(a) Proposed Directive amending Directive 2014/59/EU on loss-absorbing and recapitalisation capacity of credit institutions and investment firms and amending Directive 98/26/EC, Directive 2002/47/EC, Directive 2012/30/EU, Directive 2011/35/EU, Directive 2005/56/EC, Directive 2004/25/EC and Directive 2007/36/EC: (38300), 14777/16 + ADDs 1–2, COM(16) 852; (b) Proposed Directive on amending Directive 2014/59/EU of the European Parliament and of the Council as regards the ranking of unsecured debt instruments in insolvency hierarchy: (38301), 14778/16 + ADDs 1–2, COM(16) 853; (c) Proposed Regulation amending Regulation (EU) No 806/2014 as regards loss-absorbing and recapitalisation capacity for credit institutions and investment firms: (38302), 14779/16 + ADDs 1–2, COM(16) 851 (d) Proposed Directive amending Directive 2013/36/EU as regards exempted entities, financial holding companies, mixed financial holding companies, remuneration, supervisory measures and powers and capital conservation measures: (38303), 14776/16 + ADDs 1–2 COM(16) 854; (e) Proposed Regulation amending Regulation (EU) No 575/2013 as regards the leverage ratio, the net stable funding ratio, requirements for own funds and eligible liabilities, counterparty credit risk, market risk, exposures to central counterparties, exposures to collective investment undertakings, large exposures, reporting and disclosure requirements and amending Regulation (EU) No 648/2012: (38304), 14775/16 + ADDs 1–3, COM(16) 850; (f) Commission Communication: Call for Evidence — EU regulatory framework for financial services: (38311) 14903/16 + ADDs 1–2, COM(16) 855; (g) Proposed Regulation on a framework for the recovery and resolution of central counterparties and amending Regulations (EU) No 1095/2010, (EU) No 648/2012, and (EU) 2015/2365: (38332), 14835/16 + ADDs 1–3, COM(16) 856.


6.9The EU “single rulebook” legislation collectively governs the financial services sector across the EU. The provisions of the single rulebook are set out in three main legislative acts:

6.10Central counterparties (CCPs) play an essential role in financial markets and improve overall stability and resilience of financial markets through the management of counterparty, liquidity and market risk. CCPs provide their services directly to clearing members, which are typically banks. In addition, many other market participants such as pension funds access CCPs indirectly through clearing members. Specifically, a CCP intervenes between financial market participants to act as a buyer to every seller and a seller to every buyer of a trade. Performance by the CCP of its side of the transaction is guaranteed and counterparty credit risk for the original parties is reduced. CCPs also facilitate multilateral netting and thereby help to reduce exposures between counterparties.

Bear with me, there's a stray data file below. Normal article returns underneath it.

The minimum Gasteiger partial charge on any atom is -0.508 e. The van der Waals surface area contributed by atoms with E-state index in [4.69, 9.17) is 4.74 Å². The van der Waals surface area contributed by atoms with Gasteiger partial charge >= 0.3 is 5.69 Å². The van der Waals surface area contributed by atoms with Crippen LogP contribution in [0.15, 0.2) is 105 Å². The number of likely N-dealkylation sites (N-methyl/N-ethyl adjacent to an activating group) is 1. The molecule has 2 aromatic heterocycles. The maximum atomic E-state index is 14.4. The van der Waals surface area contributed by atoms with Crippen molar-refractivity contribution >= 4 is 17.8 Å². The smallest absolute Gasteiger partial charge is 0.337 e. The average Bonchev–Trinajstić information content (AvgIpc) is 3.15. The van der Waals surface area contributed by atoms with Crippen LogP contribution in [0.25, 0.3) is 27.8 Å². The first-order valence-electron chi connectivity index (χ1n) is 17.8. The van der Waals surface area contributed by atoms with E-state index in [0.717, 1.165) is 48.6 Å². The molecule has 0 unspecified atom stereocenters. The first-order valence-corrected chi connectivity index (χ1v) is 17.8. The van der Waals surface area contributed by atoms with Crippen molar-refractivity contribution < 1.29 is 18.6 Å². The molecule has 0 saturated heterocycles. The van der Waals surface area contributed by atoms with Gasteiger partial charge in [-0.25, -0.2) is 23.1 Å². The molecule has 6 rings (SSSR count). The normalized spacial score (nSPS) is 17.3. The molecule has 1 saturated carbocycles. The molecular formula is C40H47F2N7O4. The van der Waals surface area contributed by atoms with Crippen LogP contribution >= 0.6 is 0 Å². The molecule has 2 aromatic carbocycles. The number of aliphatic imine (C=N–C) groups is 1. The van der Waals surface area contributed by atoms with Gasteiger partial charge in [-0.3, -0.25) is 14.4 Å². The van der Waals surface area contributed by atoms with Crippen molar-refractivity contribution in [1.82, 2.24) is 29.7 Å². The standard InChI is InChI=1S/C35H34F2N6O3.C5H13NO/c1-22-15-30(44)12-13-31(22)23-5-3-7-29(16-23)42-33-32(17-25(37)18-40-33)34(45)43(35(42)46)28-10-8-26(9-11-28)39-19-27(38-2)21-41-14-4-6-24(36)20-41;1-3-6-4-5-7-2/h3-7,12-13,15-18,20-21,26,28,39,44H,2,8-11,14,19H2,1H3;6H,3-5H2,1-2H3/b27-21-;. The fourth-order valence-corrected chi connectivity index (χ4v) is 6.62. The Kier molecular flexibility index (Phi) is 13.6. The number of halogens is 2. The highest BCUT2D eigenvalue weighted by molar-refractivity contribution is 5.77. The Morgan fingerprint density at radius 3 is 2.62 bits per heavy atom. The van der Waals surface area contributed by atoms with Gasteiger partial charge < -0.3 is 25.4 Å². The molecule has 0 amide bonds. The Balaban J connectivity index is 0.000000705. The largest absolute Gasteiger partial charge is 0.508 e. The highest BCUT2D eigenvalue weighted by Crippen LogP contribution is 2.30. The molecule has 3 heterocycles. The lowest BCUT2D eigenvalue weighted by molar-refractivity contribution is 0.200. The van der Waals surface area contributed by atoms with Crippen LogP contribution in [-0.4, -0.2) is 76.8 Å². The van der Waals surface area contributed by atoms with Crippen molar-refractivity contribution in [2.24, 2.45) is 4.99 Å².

6.11The Pittsburgh G20 meeting in 2009 agreed to reforms to derivatives markets to reduce systemic risk and provide greater market transparency.9 The reforms included a requirement for all standardised over-the-counter (OTC) derivative contracts to be cleared through CCPs by the end of 2012. This is implemented in the EU by means of the European Market Information Regulation (EMIR).10 The G20 has also called for internationally-consistent recovery arrangements and resolution plans for systemically important financial firms, including CCPs.11

6.12The EU’s Banking Union is intended to transfer responsibility for banking policy from the national to the EU level. The motivation is the fragility of eurozone banks and the link between credit conditions for some of these banks and the sovereign credit of their respective home countries. The Banking Union has two main components. The first is the Single Supervisory Mechanism which gives the European Central Bank a supervisory role monitoring implementation of the single rulebook and the financial stability of banks based in participating states. Participation is automatic for eurozone Member States and voluntary for others. So far no non-eurozone Member State has opted into the system. The second pillar is the Single Resolution Mechanism (SRM), which is to centrally implement the BRRD in participating Member States, and would establish a Single Resolution Fund to finance their restructuring. The SRM entered into force on 1 January 2016 and all eurozone Member States participate in it.

6.13In November 2015, the international Financial Stability Board (FSB)12 agreed a total loss absorbing capacity (TLAC) standard for Global Systemically Important Banks (G-SIBs), set at a level which should ensure that if a G-SIB fails it has sufficient loss-absorbing and recapitalisation capacity available in resolution to implement an orderly resolution that minimises impacts on financial stability, ensures the continuity of critical functions, and avoids exposing public funds to loss.

6.14Similarly, in the EU, the BRRD requires resolution authorities to set an individual loss absorbing capacity requirement for each bank within its jurisdiction. This is known as the ‘minimum requirements for own funds and eligible liabilities’ (MREL). Taken in conjunction with the resolution tools, MREL/TLAC implementation should mean that in future when a firm fails, the costs will be borne by the creditors of a failed firm, rather than by the taxpayer.